But what sets his book, written with Alan Maimon, apart are the few pages at the end when Green recounts how a national tragedy struck him in a profoundly personal way. When a gunman in Tucson, Ariz., set out to assassinate Rep. Gabrielle Giffords in January 2011, six others were killed. One of them was a 9-year-old girl named Christina-Taylor Green, Dallas' granddaughter.
While admitting that he'll never fully get over the loss, Green talks about this wrenching experience with the same unflinching honesty with which he discusses other chapters of his life. He doesn't hide the fact that hunting is one of his favorite pastimes, but he believes there should be a limit on the sorts of weapons individuals can own. He openly admits that he's angry that the shooter was ruled mentally incompetent, thus escaping the death penalty. He speaks movingly about trying to get past his understandable trauma to celebrate Christina-Taylor's life.
"I'm supposed to be a tough sucker, but I'm not very tough when it comes to this," he said.
It's the tough guy who dominates most of the book. Green is candid about the partying and occasional fights that were part of the Phillies' culture when he became part of their front office. While he recognizes that there may be another side to a story, he also leaves no doubt that he believes he's right.
Green can be self-deprecatory at times. "My 1963 Topps baseball card featured this bit of information about me: 'Once plagued by wildness, Dallas can now consistently get the ball where he wants it.' Unfortunately, I just as often put the ball exactly where hitters wanted it."
He's also a man of contradictions. Green was once the Phillies' player representative. He fought to allow black players to stay in the team hotel in Spring Training and for all players to be treated more civilly. He mentions several times that the Phillies were, at the time, a cheap organization. At the same time, he's now critical of how much power the Major League Baseball Players Association has.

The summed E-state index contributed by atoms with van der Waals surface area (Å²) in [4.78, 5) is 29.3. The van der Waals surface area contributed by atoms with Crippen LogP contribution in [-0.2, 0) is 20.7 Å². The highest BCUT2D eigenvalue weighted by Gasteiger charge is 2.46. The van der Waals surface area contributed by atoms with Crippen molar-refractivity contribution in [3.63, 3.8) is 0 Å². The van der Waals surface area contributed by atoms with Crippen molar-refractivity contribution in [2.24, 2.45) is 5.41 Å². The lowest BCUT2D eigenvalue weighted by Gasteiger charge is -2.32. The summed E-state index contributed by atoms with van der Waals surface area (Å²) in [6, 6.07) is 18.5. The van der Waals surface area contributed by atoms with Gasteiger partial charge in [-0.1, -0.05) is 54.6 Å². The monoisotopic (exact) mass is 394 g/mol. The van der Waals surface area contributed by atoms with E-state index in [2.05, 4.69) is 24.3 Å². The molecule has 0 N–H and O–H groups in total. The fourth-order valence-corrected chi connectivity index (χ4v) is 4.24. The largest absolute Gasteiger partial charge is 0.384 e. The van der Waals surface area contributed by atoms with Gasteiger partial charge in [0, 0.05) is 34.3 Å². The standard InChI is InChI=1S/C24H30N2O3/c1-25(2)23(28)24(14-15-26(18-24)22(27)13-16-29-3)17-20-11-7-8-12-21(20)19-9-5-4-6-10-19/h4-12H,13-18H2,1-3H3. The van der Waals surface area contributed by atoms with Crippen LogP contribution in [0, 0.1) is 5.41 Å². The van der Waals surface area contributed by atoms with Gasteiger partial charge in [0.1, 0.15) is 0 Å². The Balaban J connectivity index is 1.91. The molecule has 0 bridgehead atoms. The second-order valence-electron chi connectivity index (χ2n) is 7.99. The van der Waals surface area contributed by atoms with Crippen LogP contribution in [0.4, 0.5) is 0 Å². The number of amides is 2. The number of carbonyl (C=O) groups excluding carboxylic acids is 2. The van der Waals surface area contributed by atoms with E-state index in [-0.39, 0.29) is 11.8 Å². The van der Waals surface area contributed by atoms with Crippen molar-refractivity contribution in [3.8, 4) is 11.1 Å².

What carries the story, though, is his willingness to share his unvarnished opinions. For example, many may view Gene Mauch as a brilliant tactician, but to Green, Mauch was a "lousy people person" who showed up his players and whose accomplishments fell short of his stated ambitions on more than one occasion.
On the talented but underachieving 1980 team that he whipped all the way to winning the World Series, Green wrote: "I battled with my players the whole year. You've heard about player revolts that cause managers to lose the clubhouse? Well, in 1980, I lost the clubhouse almost every day."
When he took over the Cubs, Green enraged traditionalists by advocating for lights at Wrigley Field and firing franchise icon Ernie Banks, Mr. Cub. He also had a low opinion of the popular Bill Buckner, whom he eventually traded. "Buck was happy to put his numbers up, but he was never truly content. And he most definitely never embraced the idea of baseball as a team sport. ... That wasn't the kind of guy I wanted on my team."
He also takes a good swipe at the Tribune Co., which owned the Cubs at the time, for pulling the rug out from under him after he'd reached an agreement to sign free agent Steve Garvey.
Working for the Yankees provided a treasure trove of George Steinbrenner stories. And Green wasn't too impressed with the way the Mets ran their team while he was there, either.
In the middle of this, though, is a foreshadowing. Green relates the story of how, in 1972, his daughter Kim wanted to play Little League but was turned away because of her gender. He recounts how his wife Sylvia took up the cause, eventually supporting an ACLU lawsuit against the league.
Some four decades later, Christina-Taylor Green was the only girl on her Little League team. That's the sort of powerful coincidence that lifts this tale above simple entertainment.